Art As Social Inquiry combines art and advocacy as a way to engage audiences. Theresa BrownGold is the painter/writer/songwriter/performance artist behind Art As Social Inquiry.
I have often wondered why so many good people have such different and divisive opinions. Art As Social Inquiry asks the questions: Are we our opinions? Or are we something more? Then what? What is beyond the emotional charge of our opinions? And how do we get there?
Art As Social Inquiry — What is it?
Art As Social Inquiry — an artist-at-work painting portraits of real people whose lives embody the social issues of the day, issues like access to healthcare, immigration, how we die.
The artist did not expect the project to take her on a personal journey into compassion’s many layers — one epiphany after another because she was earnestly trying to understand others’ plights. Then one day the granddaddy of all eureka moments happened. She understood the way to self-liberation through compassion. In her many talks, the artist shares her personal stories about her discoveries and the portrait stories that made them possible.
The artist also uses songwriting and performance art, two more art-making tools, to help us see ourselves in the bigger world, and the opinions we cling to.
I want human suffering to stop. We all feel it. We anesthetize ourselves with whatever distractions — activities, acting out, or chemical self-numbing — to not feel our connectedness that exposes omnipresent human suffering. When we stop running from that connectedness, we give ourselves a chance to know our true nature – peace. Practicing compassion is radical self-love masquerading as giving to others. Art As Social Inquiry is a first step to understanding others’ plights. And a first step to our personal liberation. What happened to somebody else CAN happen to us. When we run from this fact, we are running from ourselves.
The paint’s luscious color and texture pull us into the stories. From this safe perch, we can learn and FEEL what it’s like to be priced out of the insurance market, be uninsured, and in desperate need of medical care, for example. And then we have a choice. Become part of the solution from a knowing place or find ways to convince ourselves that others’ pain does not affect us. Sometimes being part of the solution is just a compassionate smile or a hand-squeeze acknowledging someone’s situation. They know they are not alone.
Our opinions affect our actions. Art As Social Inquiry unearths those opinions.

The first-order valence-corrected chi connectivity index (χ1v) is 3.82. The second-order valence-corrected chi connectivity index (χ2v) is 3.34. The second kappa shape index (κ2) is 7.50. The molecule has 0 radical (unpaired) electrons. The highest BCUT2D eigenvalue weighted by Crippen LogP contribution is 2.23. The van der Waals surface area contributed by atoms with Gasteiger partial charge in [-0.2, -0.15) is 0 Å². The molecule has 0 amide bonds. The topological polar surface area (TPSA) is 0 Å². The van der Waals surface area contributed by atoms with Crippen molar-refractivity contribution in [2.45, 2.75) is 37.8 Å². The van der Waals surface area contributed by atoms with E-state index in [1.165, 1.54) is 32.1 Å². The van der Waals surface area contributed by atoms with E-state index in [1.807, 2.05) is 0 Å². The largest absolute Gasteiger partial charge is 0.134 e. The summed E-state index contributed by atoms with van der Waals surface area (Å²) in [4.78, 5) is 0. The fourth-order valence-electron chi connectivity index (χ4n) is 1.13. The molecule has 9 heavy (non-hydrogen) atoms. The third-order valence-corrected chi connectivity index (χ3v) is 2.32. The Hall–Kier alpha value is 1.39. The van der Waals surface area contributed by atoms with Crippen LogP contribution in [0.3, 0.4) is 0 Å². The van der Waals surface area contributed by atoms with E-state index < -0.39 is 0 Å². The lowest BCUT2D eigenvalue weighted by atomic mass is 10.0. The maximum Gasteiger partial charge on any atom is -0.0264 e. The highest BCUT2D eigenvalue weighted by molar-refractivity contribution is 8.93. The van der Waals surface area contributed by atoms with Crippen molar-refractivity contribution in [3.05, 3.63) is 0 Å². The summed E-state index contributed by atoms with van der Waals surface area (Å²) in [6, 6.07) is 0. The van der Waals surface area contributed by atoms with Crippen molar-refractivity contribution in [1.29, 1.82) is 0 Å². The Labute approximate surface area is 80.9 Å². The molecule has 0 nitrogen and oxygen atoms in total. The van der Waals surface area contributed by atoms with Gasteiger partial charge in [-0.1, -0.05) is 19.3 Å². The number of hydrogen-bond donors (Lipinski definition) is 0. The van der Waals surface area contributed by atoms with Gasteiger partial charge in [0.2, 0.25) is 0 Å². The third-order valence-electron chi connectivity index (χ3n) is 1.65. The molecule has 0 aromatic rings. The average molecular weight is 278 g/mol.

The portraits/songs/performance art offer themselves up as recipients of uneasiness, justifications, political correctness, rationalizing, embarrassment, rage, sadness, compassion, hate, fear, hope, anxiety…whatever. The art will not yell back. But we can observe ourselves reacting to the faces and their stories, and perhaps reflect. Behind every social issue is a real person.
The hope is that personal connections are forged between the viewers and the subjects’ stories. What if what happened to somebody else — the “other” — happened to us? To even ask is a compassionate act. If we see ourselves in another’s place, we become part of the solution. Opinions are colored by the understanding that what happened to somebody else can happen to us. And if that is the case — and it is — what solutions would we want?
Opinions are colored by the understanding that what happened to somebody else can happen to us. And if that is the case — and it is — what solutions would we want?
Theresa asks her subjects about their experiences trying to get healthcare. The project puts a face to the sometimes very difficult and often impossible task of getting access to healthcare. The artist uncovered tales of medical bankruptcy, insurance claim denials due to preexisting conditions, and even death due to lack of access to healthcare. The visual drama of the large portraits makes the subjects approachable, and their stories personal. Art As Social Inquiry hopes to refocus the healthcare discussion through the lens of compassion. The artist has teamed up with advocacy groups and taken the portraits to senior centers, churches and other venues as a way to explain the healthcare law. She has also used the portraits to demonstrate publicly at the US Supreme Court and Capitol in Washington D.C. to bear witness for her art subjects.
In her art project, How We Die, the artist uses art to investigate how people actually die, what they fear, and how different cultures around the world view death, though not all deaths are physical. The Dina Nina Martinez portrait is a transgender woman’s story of shedding a persona — a dying — to get to her true self. The artworks show us our fears and cultural conditioning, and tacitly ask, “How could we more fully live if we are not afraid to die?”